# emerge --ask dev-lang/php
13. PHP emerging process can take a while depending on your system resources and after it finishes tell Apache to use PHP modules by editing /etc/conf.d/apache2 file and add PHP5 on APACHE2_OPTS directive.
# nano /etc/conf.d/apache2
Make APACHE2_OPTS line look like this.
APACHE2_OPTS="-D DEFAULT_VHOST -D INFO -D SSL -D SSL_DEFAULT_VHOST -D LANGUAGE -D PHP5"
To get a list of installed modules use the following command.
# ls -al /etc/apache2/modules.d/
14. To test server configuration so far, create a phpinfo file on localhost root directory (/var/www/localhost/htdocs/) and restart Apache service, then point your browser to http://localhost/info.php or http://system_IP/info.php.
# echo "<!--?php phpinfo(); ?-->" /var/www/localhost/htdocs/info.php
# service apache2 restart OR # /etc/init.d/apache2 restart
If you get the same result as the image above then your server is correctly configured. So, we can move forward with MySQL database and PhpMyAdmin installation.
15. Before installing MySQL database verify package USE flags and edit Portage make.conf if required. Use the following commands to verify and install MySQL-server database.
# emerge -pv mysql # emerge --ask dev-db/mysql
16. Before you start MySQL server make sure that MySQL database is installed on you system using the following command.
17. Now start MySQL database and secure it using mysql_secure_installation by changing root password, disable root login outside localhost, remove anonymous user and test database.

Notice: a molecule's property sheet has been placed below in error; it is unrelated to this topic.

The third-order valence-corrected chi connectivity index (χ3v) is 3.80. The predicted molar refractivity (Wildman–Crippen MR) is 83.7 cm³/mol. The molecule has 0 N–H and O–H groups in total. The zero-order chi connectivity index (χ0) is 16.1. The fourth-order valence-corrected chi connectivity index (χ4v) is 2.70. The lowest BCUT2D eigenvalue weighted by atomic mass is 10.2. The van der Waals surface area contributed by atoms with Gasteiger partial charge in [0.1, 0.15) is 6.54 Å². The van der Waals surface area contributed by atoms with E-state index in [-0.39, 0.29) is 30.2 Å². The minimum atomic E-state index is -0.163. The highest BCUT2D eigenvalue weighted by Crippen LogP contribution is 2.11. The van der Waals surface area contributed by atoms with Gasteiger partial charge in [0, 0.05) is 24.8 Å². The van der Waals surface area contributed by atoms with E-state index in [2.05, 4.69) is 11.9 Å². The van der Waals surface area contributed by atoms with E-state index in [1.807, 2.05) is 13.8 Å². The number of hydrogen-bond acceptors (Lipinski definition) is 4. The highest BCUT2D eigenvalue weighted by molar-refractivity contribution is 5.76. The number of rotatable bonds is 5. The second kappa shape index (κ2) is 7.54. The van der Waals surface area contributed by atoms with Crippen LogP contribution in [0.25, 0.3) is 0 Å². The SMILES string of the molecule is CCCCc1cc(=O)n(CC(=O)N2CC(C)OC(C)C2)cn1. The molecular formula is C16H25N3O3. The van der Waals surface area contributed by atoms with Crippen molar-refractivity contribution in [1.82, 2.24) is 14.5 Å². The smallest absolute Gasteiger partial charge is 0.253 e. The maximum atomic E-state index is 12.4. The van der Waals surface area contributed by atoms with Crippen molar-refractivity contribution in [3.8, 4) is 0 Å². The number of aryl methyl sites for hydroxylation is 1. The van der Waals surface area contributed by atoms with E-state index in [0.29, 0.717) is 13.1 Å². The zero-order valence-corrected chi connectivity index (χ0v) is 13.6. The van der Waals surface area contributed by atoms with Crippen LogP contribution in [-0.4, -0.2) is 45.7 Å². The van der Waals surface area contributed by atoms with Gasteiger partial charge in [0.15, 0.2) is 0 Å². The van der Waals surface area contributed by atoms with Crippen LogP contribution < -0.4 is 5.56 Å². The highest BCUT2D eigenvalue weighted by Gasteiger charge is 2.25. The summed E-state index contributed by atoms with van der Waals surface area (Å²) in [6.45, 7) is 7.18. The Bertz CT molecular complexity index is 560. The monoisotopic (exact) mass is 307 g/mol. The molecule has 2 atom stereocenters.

# service mysql start # mysql_secure_installation
18. To test database functionality login to MySQL issuing the command below and exit database with quit statement.
mysql -u roo -p mysql> select user,host from mysql.user; mysql> quit;
19. If you need a graphical interface to manage MySQL server install PhpMyAdmin package by running this commands.
# emerge -pv phpmyadmin # emerge dev-db/phpmyadmin
20. After the package has been compiled and installed, create a configuration file for PhpMyAdmin by copying its template file and replace blowfish_secret passphrase using an arbitrary string.
# cp /var/www/localhost/htdocs/phpmyadmin/config.sample.inc.php /var/www/localhost/htdocs/phpmyadmin/config.inc.php # nano /var/www/localhost/htdocs/phpmyadmin/config.inc.php
21. Test PhpMyAdmin login process by opening a browser and use the following URL.
22. If everything is in place, you might want to automatically start your services after reboot by making them available system-wide using the following commands.
# rc-update -v add apache2 default # rc-update -v add mysql default
That’s all! Now you have a dynamic web environment with Apache, PHP scripting language and relational MySQL database on a high flexible and customizable server platform provided by Gentoo.